Posts Tagged ‘GHG’
That number was 52 billion tonnes of CO2 in 2012
Only when this number declines will we know we’re making the shift to climate protection
By Stephen Leahy
UXBRIDGE, Canada, Dec 17 2012 (IPS)
The most important number in history is now the annual measure of carbon emissions. That number reveals humanity’s steady billion-tonne by billion-tonne march to the edge of the carbon cliff, beyond which scientists warn lies a fateful fall to catastrophic climate change.
With the global total of climate-disrupting emissions likely to come in at around 52 gigatonnes (billion metric tonnes) this year, we’re already at the edge, according to new research.
To have a good chance of staying below two degrees C of warming, global emissions should be between 41 and 47 gigatonnes (Gt) by 2020, said Joeri Rogelj, a climate scientist at Switzerland’s Institute for Atmospheric and Climate Science in Zurich.
“Only when we see the annual global emissions total decline will we know we’re making the shift to climate protection,” Rogelj told IPS.
Making the shift to a future climate with less than two degrees C of warming is doable and not that expensive if total emissions peak in the next few years and fall into the 41-47 Gt “sweet spot” by 2020, Rogelj and colleagues show in their detailed analysis published Sunday in the journal Nature Climate Change.
The study is the first to comprehensively quantify the costs and risks of emissions surpassing critical thresholds by 2020. Read the rest of this entry »
“The first law of humanity is not to kill your children.”
By Stephen Leahy
UXBRIDGE, Canada, Feb 27 2013 (IPS)
Killer heat waves, floods and storms are increasingly caused by climate change, new research reveals.
Scientists in Germany say they have found how greenhouse gases from burning fossil fuels are helping to trap the jet stream, resulting in extraordinary weather such as the 2010 Pakistan flood and the 2011 heat wave in the United States.
Human-driven climate change repeatedly disturbs the flow of atmospheric waves around the globe’s Northern hemisphere, said lead author Vladimir Petoukhov of the Potsdam Institute for Climate Impact Research (PIK) in Germany.
Giant atmospheric waves called Rossby waves are meanders in the strong, high-altitude winds known as jet streams and have a major influence on weather. These wave movements are caused by the difference in temperatures between the cold air from the Arctic and hot air from the tropics.
When the waves shift north, they suck warm air from the tropics to Europe, Russia, or the U.S., and when they swing down, they do the same thing with cold air from the Arctic, said Petoukhov.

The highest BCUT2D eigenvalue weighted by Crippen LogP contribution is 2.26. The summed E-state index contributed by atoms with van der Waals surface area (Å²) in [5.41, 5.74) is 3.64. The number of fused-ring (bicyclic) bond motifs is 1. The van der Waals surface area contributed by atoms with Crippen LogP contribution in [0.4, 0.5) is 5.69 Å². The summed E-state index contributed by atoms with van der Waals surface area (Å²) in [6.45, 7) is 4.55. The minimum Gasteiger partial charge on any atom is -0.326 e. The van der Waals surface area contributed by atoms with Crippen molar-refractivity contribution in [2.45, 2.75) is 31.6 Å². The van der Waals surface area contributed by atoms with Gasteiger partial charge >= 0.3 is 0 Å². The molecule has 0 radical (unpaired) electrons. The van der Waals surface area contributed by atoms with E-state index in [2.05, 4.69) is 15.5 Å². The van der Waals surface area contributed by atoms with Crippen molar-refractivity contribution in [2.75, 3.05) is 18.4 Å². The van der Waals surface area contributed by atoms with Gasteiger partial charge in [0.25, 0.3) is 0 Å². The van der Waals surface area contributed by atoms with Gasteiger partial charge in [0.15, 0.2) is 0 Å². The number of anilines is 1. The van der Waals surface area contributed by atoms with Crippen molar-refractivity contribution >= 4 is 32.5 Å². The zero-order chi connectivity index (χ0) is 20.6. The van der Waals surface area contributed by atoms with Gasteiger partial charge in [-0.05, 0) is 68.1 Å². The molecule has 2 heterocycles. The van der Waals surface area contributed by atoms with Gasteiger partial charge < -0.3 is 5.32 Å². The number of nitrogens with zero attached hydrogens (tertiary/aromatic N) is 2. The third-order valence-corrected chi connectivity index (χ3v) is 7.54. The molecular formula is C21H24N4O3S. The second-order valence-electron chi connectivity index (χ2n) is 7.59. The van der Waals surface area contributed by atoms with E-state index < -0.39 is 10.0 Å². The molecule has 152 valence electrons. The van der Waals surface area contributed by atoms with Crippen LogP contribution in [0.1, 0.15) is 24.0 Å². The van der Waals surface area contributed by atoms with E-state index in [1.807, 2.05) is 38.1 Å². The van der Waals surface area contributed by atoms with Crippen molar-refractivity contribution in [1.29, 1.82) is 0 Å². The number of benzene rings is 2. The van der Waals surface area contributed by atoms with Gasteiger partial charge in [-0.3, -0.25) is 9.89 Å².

“During several recent extreme weather events, these planetary waves almost freeze in their tracks for weeks,” he said. “So instead of bringing in cool air after having brought warm air in before, the heat just stays.”
This unnatural pattern is due to human heating of the climate through emissions of greenhouse gases that result from burning fossil fuels, according to the study published this week in Proceedings of the National Academy of Sciences.
However, this heating of the atmosphere is wildly uneven. The Arctic is warming two to three times faster than the global temperature rise of 0.8C and that affects the Rossby waves and is slowing the jet stream.
“(Our research) complements previous research that already linked such phenomena to climate change,” said Hans Joachim Schellnhuber, a co-author of the study. Read the rest of this entry »
Gimuy Wallabarra Yidinji Dancers performing Welcome to the Country in Cairns, Australia .Photo: Gleb Raygorodetsky
By Stephen Leahy
“Planning is not part of our culture. You just get up in the morning and do what you need to do for the day,” said Marilyn Wallace of the Kuku Nyungka ‘mob’ (aboriginal nation) in northern Queensland, Australia.
“Bama” or caring for their local territory is an important part of aboriginal culture and identity Wallace told participants at a mini-workshop in Cairns, Australia today Sunday March 25th prior to the start of the main workshop Climate Change Mitigation with Local Communities and Indigenous peoples on Monday.
Caring for the land includes monitoring the impacts of climate change and using traditional knowledge to keep or sequester carbon she said.
Analysis by Stephen Leahy
BERLIN, Jul 13 (IPS)
The G8’s failure to make meaningful commitments on climate last week pushes the world ever closer to global climate catastrophe, experts warn. Without commitments to take action, there is little comfort in G8 countries’ agreement to keep overall global warming below 2.0 degrees Celsius.
“If they took the 2.0-degree commitment seriously, it would imply a vigourous and immediate carbon emission reduction programme,“ said Michael Oppenheimer, a professor of Geosciences and International Affairs at Princeton University in the U.S.
“It would mean carbon emissions would have to peak by 2020 and decline. That’s a tall order but that’s what needs to happen to stabilise at around 2.0 degrees C,” Oppenheimer told IPS.
The Group of Eight of the world’s largest economies comprises Britain, France, Germany, Italy, Russia, Canada, Japan and the United States.
Climate experts stress that 2.0 degrees is not in any way a guarantee of safety. There are already significant impacts currently from climate change. However, from what scientists know today, risks increase markedly over 2.0 degrees of warming, Oppenheimer warned.
Global temperatures have already risen 0.8 C in the last hundred years and will reach 1.2 to 1.5 C based on emissions already in the atmosphere.
“The climate system is unpredictable. Two degrees is just a guideline,” Oppenheimer said. Read the rest of this entry »